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Selective Decontamination of the Digestive Tract (SDD)

Sarah Ramsay


  • ICU patients at high risk of acquiring nosocomial infections causing increased mortality, morbidity, length of stay and costs

  • European survey 45% of patients infected of which 21% acquired in ICU

  • Most common are pneumonias, other lower respiratory tract infections, urinary tract infections and blood-stream infections

  • Attributable mortality for VAP: 24-30%

  • Attributable mortality for blood-stream infections 28-35%

  • High risk is the result of multiple factors

    • Severity of underlying disease

    • Frequent and prolonged use of invasive devices

    • Increased exposure to potentially pathogenic organisms

      • From environment

      • From within host
  • In healthy patients indigenous gut and oropharyngeal flora remain very static over time. Overgrowth of potentially pathogenic organisms is prevented by

    • Salivary flow

    • Gastric acidity

    • Bile acids

    • Secretory IgA

    • Peristalsis

    • Colonization resistance  - presence of obligate anaerobic bacteria prevent growth of other potentially pathogenic bacteria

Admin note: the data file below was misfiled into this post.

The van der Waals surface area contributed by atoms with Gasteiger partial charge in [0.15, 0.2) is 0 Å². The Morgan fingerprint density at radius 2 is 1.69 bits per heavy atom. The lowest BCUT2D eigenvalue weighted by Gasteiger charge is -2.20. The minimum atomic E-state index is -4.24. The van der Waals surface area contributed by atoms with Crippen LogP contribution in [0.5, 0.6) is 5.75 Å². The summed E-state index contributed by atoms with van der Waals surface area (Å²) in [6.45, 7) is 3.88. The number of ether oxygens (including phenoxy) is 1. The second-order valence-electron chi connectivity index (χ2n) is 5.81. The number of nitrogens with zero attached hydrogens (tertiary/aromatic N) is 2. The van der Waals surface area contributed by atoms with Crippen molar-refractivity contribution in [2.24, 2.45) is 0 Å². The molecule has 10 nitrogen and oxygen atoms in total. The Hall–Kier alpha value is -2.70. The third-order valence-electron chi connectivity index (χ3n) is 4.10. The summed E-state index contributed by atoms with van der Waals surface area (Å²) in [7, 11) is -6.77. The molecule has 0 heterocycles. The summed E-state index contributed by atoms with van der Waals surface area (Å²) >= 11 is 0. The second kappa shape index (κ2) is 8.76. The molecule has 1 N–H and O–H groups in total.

• In critically ill patients these mechanisms are compromised by the underlying disease process, instrumentation and drugs resulting in

    • Impaired salivary flow

    • Gastric alkalization

    • Cholestasis

    • Intestinal ileus

    Broad spectrum bacteria eradicates indigenous flora and loss of colonization resistance

Within a few days of ICU admission normal flora replaced by potentially pathogenic organisms (in >2/3 of patients) in oropharynx then stomach and gut. Micro-aspiration of contaminated upper GI tract fluid most plausible and demonstrable cause of infection. Translocation through the gut wall is a theoretical possibility which has been demonstrated in animal studies but not convincingly in humans.


  • Eradication of potentially pathogenic organisms from the mouth and GIT by local administration of non-absorbable antibiotics

    • Polymyxin E, tobramycin & amphotericin B

      • active against aerobic GNB and yeast